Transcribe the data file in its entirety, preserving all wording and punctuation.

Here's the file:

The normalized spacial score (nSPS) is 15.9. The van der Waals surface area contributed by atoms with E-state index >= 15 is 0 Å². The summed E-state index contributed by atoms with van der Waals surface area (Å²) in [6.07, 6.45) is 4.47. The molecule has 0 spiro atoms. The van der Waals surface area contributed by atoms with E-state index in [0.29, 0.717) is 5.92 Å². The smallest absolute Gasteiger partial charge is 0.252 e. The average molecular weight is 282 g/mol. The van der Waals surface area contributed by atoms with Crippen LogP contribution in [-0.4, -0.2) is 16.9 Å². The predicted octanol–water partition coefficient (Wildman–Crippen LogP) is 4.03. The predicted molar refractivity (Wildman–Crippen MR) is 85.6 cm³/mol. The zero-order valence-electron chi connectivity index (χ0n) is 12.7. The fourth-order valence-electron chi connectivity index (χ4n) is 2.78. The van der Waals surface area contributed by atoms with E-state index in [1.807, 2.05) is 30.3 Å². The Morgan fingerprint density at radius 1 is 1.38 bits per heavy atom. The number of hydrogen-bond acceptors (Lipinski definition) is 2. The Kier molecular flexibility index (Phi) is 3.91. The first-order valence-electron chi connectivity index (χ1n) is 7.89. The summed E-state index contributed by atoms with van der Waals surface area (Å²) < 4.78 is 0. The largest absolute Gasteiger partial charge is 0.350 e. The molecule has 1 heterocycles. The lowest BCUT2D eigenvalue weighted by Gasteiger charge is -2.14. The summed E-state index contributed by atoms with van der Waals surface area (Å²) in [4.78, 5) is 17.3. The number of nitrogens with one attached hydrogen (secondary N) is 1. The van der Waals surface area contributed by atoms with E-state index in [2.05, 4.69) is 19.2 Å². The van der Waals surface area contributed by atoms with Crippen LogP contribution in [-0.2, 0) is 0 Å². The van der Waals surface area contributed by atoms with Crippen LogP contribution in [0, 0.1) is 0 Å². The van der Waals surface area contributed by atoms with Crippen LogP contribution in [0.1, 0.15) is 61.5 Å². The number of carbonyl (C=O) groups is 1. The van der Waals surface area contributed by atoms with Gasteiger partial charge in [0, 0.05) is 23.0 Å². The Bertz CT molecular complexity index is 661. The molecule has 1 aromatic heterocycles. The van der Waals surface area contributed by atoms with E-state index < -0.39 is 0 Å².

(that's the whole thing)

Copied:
The normalized spacial score (nSPS) is 15.9. The van der Waals surface area contributed by atoms with E-state index >= 15 is 0 Å². The summed E-state index contributed by atoms with van der Waals surface area (Å²) in [6.07, 6.45) is 4.47. The molecule has 0 spiro atoms. The van der Waals surface area contributed by atoms with E-state index in [0.29, 0.717) is 5.92 Å². The smallest absolute Gasteiger partial charge is 0.252 e. The average molecular weight is 282 g/mol. The van der Waals surface area contributed by atoms with Crippen LogP contribution in [-0.4, -0.2) is 16.9 Å². The predicted octanol–water partition coefficient (Wildman–Crippen LogP) is 4.03. The predicted molar refractivity (Wildman–Crippen MR) is 85.6 cm³/mol. The zero-order valence-electron chi connectivity index (χ0n) is 12.7. The fourth-order valence-electron chi connectivity index (χ4n) is 2.78. The van der Waals surface area contributed by atoms with E-state index in [1.807, 2.05) is 30.3 Å². The Morgan fingerprint density at radius 1 is 1.38 bits per heavy atom. The number of hydrogen-bond acceptors (Lipinski definition) is 2. The Kier molecular flexibility index (Phi) is 3.91. The first-order valence-electron chi connectivity index (χ1n) is 7.89. The summed E-state index contributed by atoms with van der Waals surface area (Å²) < 4.78 is 0. The largest absolute Gasteiger partial charge is 0.350 e. The molecule has 1 heterocycles. The lowest BCUT2D eigenvalue weighted by Gasteiger charge is -2.14. The summed E-state index contributed by atoms with van der Waals surface area (Å²) in [4.78, 5) is 17.3. The number of nitrogens with one attached hydrogen (secondary N) is 1. The van der Waals surface area contributed by atoms with E-state index in [2.05, 4.69) is 19.2 Å². The van der Waals surface area contributed by atoms with Crippen LogP contribution in [-0.2, 0) is 0 Å². The van der Waals surface area contributed by atoms with Crippen LogP contribution in [0, 0.1) is 0 Å². The van der Waals surface area contributed by atoms with Crippen LogP contribution in [0.1, 0.15) is 61.5 Å². The number of carbonyl (C=O) groups is 1. The van der Waals surface area contributed by atoms with Gasteiger partial charge in [0, 0.05) is 23.0 Å². The Bertz CT molecular complexity index is 661. The molecule has 1 aromatic heterocycles. The van der Waals surface area contributed by atoms with E-state index < -0.39 is 0 Å².